embezzlement

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embezzlement,

wrongful use, for one's own selfish ends, of the property of another when that property has been legally entrusted to one. Such an act was not larcenylarceny,
in law, the unlawful taking and carrying away of the property of another, with intent to deprive the owner of its use or to appropriate it to the use of the perpetrator or of someone else.
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 at common law because larceny was committed only when property was acquired by a "felonious taking," i.e., when the act was committed with respect to property that was at the time in the legal possession of the owner. Consequently, unfaithful servants, employees, agents, trustees, or guardians who misappropriated another's property could be sued only in the civil courts, on the grounds that although the defendant had legally come into possession of the property, he had breached his trust by wrongfully misappropriating it to his own use. To remedy this situation statutes were passed in England and the United States that either made embezzlement a distinct crime or enlarged the definition of larceny in such a way as to include all cases of misappropriation of property in the lawful possession of the wrongdoer. In most states of the United States embezzlement is a felonyfelony
, any grave crime, in contrast to a misdemeanor, that is so declared in statute or was so considered in common law. In early English law a felony was a heinous act that canceled the perpetrator's feudal rights and forfeited his lands and goods to the king, thus depriving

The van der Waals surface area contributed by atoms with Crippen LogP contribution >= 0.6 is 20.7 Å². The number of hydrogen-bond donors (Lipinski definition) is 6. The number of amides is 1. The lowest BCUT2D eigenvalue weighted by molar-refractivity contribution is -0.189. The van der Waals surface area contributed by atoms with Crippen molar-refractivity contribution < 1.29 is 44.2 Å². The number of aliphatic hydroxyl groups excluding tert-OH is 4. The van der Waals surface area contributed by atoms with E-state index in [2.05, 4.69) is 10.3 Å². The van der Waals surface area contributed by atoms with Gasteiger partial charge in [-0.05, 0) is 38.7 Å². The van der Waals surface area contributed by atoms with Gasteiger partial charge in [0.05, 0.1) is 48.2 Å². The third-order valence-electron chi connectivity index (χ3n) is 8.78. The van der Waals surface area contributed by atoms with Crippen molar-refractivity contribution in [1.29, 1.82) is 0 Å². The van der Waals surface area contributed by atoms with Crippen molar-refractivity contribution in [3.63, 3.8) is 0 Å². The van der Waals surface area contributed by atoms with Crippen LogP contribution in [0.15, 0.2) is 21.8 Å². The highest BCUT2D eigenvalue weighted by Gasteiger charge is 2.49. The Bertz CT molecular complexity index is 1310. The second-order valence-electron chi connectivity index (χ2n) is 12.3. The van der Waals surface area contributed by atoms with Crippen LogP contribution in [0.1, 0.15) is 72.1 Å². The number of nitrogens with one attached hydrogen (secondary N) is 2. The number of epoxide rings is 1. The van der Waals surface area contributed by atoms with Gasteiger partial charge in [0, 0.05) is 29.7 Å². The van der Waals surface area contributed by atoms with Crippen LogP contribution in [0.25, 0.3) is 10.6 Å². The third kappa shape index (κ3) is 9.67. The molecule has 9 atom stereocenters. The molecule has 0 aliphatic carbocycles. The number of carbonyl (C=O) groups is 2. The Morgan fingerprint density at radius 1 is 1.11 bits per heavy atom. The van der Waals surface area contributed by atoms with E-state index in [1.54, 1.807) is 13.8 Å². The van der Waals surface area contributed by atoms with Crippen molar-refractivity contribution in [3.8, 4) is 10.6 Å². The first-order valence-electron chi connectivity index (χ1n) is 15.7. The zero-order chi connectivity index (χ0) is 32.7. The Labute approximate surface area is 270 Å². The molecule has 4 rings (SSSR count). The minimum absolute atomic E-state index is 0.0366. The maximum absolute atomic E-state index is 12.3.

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. Under acts of Congress, stealing of letters by postmasters, clerks, and letter carriers is considered embezzlement.
References in periodicals archive ?
Enoch Hutchcraft: Plaintiff alleges wrongful conversion of property, per se defamation of character by libel and wrongful initiation of a civil proceeding.
15 Cross Street, Nuneaton, conversion of property to four flats with two-storey extension to rear (T.
10) However, IRS regulations advise taxpayers to report all of the details in connection with an involuntary conversion of property with a gain, including information relating to the replacement of the condemned property, "in the return for the taxable year or years in which any of such gain is realized.
1033, a taxpayer who suffered an involuntary conversion of property may postpone gain recognition on the conversion, based on the following rules:
New build and conversion of property will only be allowed for local people and/or those, who can show essential need.
An involuntary conversion of property by condemnation or requisition occurs when a governmental or quasi-governmental agency legally takes private property for public use, without the property owner's consent, but upon the award and payment of just compensation.
Conversion of property to production of income or business use is more narrowly defined for the purpose of sale than for the purpose of deducting expenses [Heiner v Tindle 276 US 582, Allen L.